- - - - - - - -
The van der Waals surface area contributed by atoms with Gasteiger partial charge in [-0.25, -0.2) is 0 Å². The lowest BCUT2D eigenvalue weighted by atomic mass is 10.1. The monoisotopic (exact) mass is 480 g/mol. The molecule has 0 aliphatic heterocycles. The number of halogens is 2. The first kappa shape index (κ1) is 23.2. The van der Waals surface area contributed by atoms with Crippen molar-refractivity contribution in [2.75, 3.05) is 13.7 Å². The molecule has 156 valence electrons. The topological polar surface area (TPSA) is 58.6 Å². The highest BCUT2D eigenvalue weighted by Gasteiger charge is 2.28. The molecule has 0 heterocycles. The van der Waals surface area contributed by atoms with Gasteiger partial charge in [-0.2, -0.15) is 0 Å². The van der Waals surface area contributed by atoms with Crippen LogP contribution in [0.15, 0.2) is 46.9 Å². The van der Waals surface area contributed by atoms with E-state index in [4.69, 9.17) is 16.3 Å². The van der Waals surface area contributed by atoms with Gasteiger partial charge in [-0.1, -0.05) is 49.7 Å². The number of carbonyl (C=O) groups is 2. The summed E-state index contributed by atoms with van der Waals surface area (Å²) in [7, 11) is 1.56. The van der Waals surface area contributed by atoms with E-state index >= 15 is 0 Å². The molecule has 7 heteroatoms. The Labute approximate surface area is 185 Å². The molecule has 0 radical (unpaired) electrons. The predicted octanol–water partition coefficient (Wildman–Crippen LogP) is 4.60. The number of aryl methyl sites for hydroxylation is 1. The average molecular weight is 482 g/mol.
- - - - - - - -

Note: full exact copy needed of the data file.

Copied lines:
The van der Waals surface area contributed by atoms with Gasteiger partial charge in [-0.25, -0.2) is 0 Å². The lowest BCUT2D eigenvalue weighted by atomic mass is 10.1. The monoisotopic (exact) mass is 480 g/mol. The molecule has 0 aliphatic heterocycles. The number of halogens is 2. The first kappa shape index (κ1) is 23.2. The van der Waals surface area contributed by atoms with Crippen molar-refractivity contribution in [2.75, 3.05) is 13.7 Å². The molecule has 156 valence electrons. The topological polar surface area (TPSA) is 58.6 Å². The highest BCUT2D eigenvalue weighted by Gasteiger charge is 2.28. The molecule has 0 heterocycles. The van der Waals surface area contributed by atoms with Gasteiger partial charge in [-0.2, -0.15) is 0 Å². The van der Waals surface area contributed by atoms with Crippen LogP contribution in [0.15, 0.2) is 46.9 Å². The van der Waals surface area contributed by atoms with E-state index in [4.69, 9.17) is 16.3 Å². The van der Waals surface area contributed by atoms with Gasteiger partial charge in [-0.1, -0.05) is 49.7 Å². The number of carbonyl (C=O) groups is 2. The summed E-state index contributed by atoms with van der Waals surface area (Å²) in [7, 11) is 1.56. The van der Waals surface area contributed by atoms with E-state index >= 15 is 0 Å². The molecule has 7 heteroatoms. The Labute approximate surface area is 185 Å². The molecule has 0 radical (unpaired) electrons. The predicted octanol–water partition coefficient (Wildman–Crippen LogP) is 4.60. The number of aryl methyl sites for hydroxylation is 1. The average molecular weight is 482 g/mol.